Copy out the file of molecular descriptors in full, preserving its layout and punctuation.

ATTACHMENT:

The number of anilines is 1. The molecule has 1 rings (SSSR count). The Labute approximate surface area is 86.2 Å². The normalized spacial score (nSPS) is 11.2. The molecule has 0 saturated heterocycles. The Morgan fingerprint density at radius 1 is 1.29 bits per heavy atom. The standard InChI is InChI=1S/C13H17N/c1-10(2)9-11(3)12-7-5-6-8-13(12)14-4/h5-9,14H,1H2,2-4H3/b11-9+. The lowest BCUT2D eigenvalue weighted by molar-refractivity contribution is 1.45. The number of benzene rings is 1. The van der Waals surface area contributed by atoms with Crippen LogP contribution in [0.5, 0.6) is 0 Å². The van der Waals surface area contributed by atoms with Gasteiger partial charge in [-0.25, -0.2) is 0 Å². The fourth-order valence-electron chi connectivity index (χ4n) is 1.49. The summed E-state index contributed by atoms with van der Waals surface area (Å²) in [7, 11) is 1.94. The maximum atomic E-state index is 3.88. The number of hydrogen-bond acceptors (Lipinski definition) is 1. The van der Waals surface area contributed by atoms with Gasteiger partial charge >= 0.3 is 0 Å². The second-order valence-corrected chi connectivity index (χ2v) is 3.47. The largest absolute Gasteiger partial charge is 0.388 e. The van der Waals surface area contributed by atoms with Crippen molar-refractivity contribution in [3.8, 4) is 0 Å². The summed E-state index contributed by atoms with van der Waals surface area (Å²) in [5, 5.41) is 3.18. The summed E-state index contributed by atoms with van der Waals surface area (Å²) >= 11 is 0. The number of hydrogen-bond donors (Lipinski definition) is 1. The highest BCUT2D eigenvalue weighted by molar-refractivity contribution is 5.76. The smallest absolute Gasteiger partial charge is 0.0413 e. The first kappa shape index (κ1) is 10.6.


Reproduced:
The number of anilines is 1. The molecule has 1 rings (SSSR count). The Labute approximate surface area is 86.2 Å². The normalized spacial score (nSPS) is 11.2. The molecule has 0 saturated heterocycles. The Morgan fingerprint density at radius 1 is 1.29 bits per heavy atom. The standard InChI is InChI=1S/C13H17N/c1-10(2)9-11(3)12-7-5-6-8-13(12)14-4/h5-9,14H,1H2,2-4H3/b11-9+. The lowest BCUT2D eigenvalue weighted by molar-refractivity contribution is 1.45. The number of benzene rings is 1. The van der Waals surface area contributed by atoms with Crippen LogP contribution in [0.5, 0.6) is 0 Å². The van der Waals surface area contributed by atoms with Gasteiger partial charge in [-0.25, -0.2) is 0 Å². The fourth-order valence-electron chi connectivity index (χ4n) is 1.49. The summed E-state index contributed by atoms with van der Waals surface area (Å²) in [7, 11) is 1.94. The maximum atomic E-state index is 3.88. The number of hydrogen-bond acceptors (Lipinski definition) is 1. The van der Waals surface area contributed by atoms with Gasteiger partial charge >= 0.3 is 0 Å². The second-order valence-corrected chi connectivity index (χ2v) is 3.47. The largest absolute Gasteiger partial charge is 0.388 e. The van der Waals surface area contributed by atoms with Crippen molar-refractivity contribution in [3.8, 4) is 0 Å². The summed E-state index contributed by atoms with van der Waals surface area (Å²) in [5, 5.41) is 3.18. The summed E-state index contributed by atoms with van der Waals surface area (Å²) >= 11 is 0. The number of hydrogen-bond donors (Lipinski definition) is 1. The highest BCUT2D eigenvalue weighted by molar-refractivity contribution is 5.76. The smallest absolute Gasteiger partial charge is 0.0413 e. The first kappa shape index (κ1) is 10.6.